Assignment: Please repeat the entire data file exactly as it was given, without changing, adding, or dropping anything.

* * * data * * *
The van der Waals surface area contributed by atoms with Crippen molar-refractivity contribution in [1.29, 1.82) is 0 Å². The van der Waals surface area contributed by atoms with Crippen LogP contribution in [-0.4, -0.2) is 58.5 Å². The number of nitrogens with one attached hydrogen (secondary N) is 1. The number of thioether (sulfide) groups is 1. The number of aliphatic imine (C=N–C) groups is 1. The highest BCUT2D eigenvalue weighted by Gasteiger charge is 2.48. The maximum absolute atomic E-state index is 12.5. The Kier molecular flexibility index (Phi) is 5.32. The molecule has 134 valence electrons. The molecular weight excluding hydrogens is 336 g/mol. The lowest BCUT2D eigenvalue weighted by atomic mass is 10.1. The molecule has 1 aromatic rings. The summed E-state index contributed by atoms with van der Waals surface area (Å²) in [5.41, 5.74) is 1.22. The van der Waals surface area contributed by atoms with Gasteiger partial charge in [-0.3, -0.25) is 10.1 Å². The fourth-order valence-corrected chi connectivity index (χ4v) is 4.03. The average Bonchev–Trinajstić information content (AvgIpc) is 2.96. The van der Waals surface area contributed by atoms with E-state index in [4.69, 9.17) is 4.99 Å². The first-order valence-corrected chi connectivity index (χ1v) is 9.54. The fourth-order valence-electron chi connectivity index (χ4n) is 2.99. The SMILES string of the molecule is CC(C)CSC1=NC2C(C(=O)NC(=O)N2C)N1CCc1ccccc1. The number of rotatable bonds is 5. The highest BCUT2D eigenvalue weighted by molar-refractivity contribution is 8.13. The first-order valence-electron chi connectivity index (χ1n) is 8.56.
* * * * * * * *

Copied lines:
The van der Waals surface area contributed by atoms with Crippen molar-refractivity contribution in [1.29, 1.82) is 0 Å². The van der Waals surface area contributed by atoms with Crippen LogP contribution in [-0.4, -0.2) is 58.5 Å². The number of nitrogens with one attached hydrogen (secondary N) is 1. The number of thioether (sulfide) groups is 1. The number of aliphatic imine (C=N–C) groups is 1. The highest BCUT2D eigenvalue weighted by Gasteiger charge is 2.48. The maximum absolute atomic E-state index is 12.5. The Kier molecular flexibility index (Phi) is 5.32. The molecule has 134 valence electrons. The molecular weight excluding hydrogens is 336 g/mol. The lowest BCUT2D eigenvalue weighted by atomic mass is 10.1. The molecule has 1 aromatic rings. The summed E-state index contributed by atoms with van der Waals surface area (Å²) in [5.41, 5.74) is 1.22. The van der Waals surface area contributed by atoms with Gasteiger partial charge in [-0.3, -0.25) is 10.1 Å². The fourth-order valence-corrected chi connectivity index (χ4v) is 4.03. The average Bonchev–Trinajstić information content (AvgIpc) is 2.96. The van der Waals surface area contributed by atoms with E-state index in [4.69, 9.17) is 4.99 Å². The first-order valence-corrected chi connectivity index (χ1v) is 9.54. The fourth-order valence-electron chi connectivity index (χ4n) is 2.99. The SMILES string of the molecule is CC(C)CSC1=NC2C(C(=O)NC(=O)N2C)N1CCc1ccccc1. The number of rotatable bonds is 5. The highest BCUT2D eigenvalue weighted by molar-refractivity contribution is 8.13. The first-order valence-electron chi connectivity index (χ1n) is 8.56.